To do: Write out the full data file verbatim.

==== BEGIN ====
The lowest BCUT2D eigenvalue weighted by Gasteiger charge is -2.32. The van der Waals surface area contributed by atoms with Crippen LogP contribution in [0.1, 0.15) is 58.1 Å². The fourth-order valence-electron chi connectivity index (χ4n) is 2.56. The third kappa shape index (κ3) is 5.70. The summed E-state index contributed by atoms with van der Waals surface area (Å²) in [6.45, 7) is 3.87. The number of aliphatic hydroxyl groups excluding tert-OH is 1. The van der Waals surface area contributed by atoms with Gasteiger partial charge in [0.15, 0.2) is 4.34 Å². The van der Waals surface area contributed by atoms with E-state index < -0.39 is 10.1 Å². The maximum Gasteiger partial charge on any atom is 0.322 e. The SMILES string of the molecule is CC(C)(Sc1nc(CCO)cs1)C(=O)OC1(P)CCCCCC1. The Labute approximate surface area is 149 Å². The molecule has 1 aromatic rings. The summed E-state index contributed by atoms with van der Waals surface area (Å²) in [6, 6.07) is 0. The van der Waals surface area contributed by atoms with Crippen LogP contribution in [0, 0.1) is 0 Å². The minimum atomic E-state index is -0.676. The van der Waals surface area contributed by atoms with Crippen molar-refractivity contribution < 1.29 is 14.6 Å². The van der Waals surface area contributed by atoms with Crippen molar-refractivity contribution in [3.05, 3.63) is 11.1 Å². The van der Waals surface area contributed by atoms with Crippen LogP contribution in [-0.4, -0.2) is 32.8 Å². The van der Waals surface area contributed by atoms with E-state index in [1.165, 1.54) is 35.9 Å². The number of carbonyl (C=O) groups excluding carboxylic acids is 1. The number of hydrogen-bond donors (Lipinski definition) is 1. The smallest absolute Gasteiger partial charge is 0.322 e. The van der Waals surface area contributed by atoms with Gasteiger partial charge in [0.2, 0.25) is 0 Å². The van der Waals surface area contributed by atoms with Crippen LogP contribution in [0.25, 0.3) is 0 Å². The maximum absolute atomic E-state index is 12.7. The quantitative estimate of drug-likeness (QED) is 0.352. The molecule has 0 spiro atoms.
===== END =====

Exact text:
The lowest BCUT2D eigenvalue weighted by Gasteiger charge is -2.32. The van der Waals surface area contributed by atoms with Crippen LogP contribution in [0.1, 0.15) is 58.1 Å². The fourth-order valence-electron chi connectivity index (χ4n) is 2.56. The third kappa shape index (κ3) is 5.70. The summed E-state index contributed by atoms with van der Waals surface area (Å²) in [6.45, 7) is 3.87. The number of aliphatic hydroxyl groups excluding tert-OH is 1. The van der Waals surface area contributed by atoms with Gasteiger partial charge in [0.15, 0.2) is 4.34 Å². The van der Waals surface area contributed by atoms with E-state index < -0.39 is 10.1 Å². The maximum Gasteiger partial charge on any atom is 0.322 e. The SMILES string of the molecule is CC(C)(Sc1nc(CCO)cs1)C(=O)OC1(P)CCCCCC1. The Labute approximate surface area is 149 Å². The molecule has 1 aromatic rings. The summed E-state index contributed by atoms with van der Waals surface area (Å²) in [6, 6.07) is 0. The van der Waals surface area contributed by atoms with Crippen LogP contribution in [0, 0.1) is 0 Å². The minimum atomic E-state index is -0.676. The van der Waals surface area contributed by atoms with Crippen molar-refractivity contribution < 1.29 is 14.6 Å². The van der Waals surface area contributed by atoms with Crippen molar-refractivity contribution in [3.05, 3.63) is 11.1 Å². The van der Waals surface area contributed by atoms with Crippen LogP contribution in [-0.4, -0.2) is 32.8 Å². The van der Waals surface area contributed by atoms with E-state index in [1.165, 1.54) is 35.9 Å². The number of carbonyl (C=O) groups excluding carboxylic acids is 1. The number of hydrogen-bond donors (Lipinski definition) is 1. The smallest absolute Gasteiger partial charge is 0.322 e. The van der Waals surface area contributed by atoms with Gasteiger partial charge in [0.2, 0.25) is 0 Å². The van der Waals surface area contributed by atoms with Crippen LogP contribution in [0.25, 0.3) is 0 Å². The maximum absolute atomic E-state index is 12.7. The quantitative estimate of drug-likeness (QED) is 0.352. The molecule has 0 spiro atoms.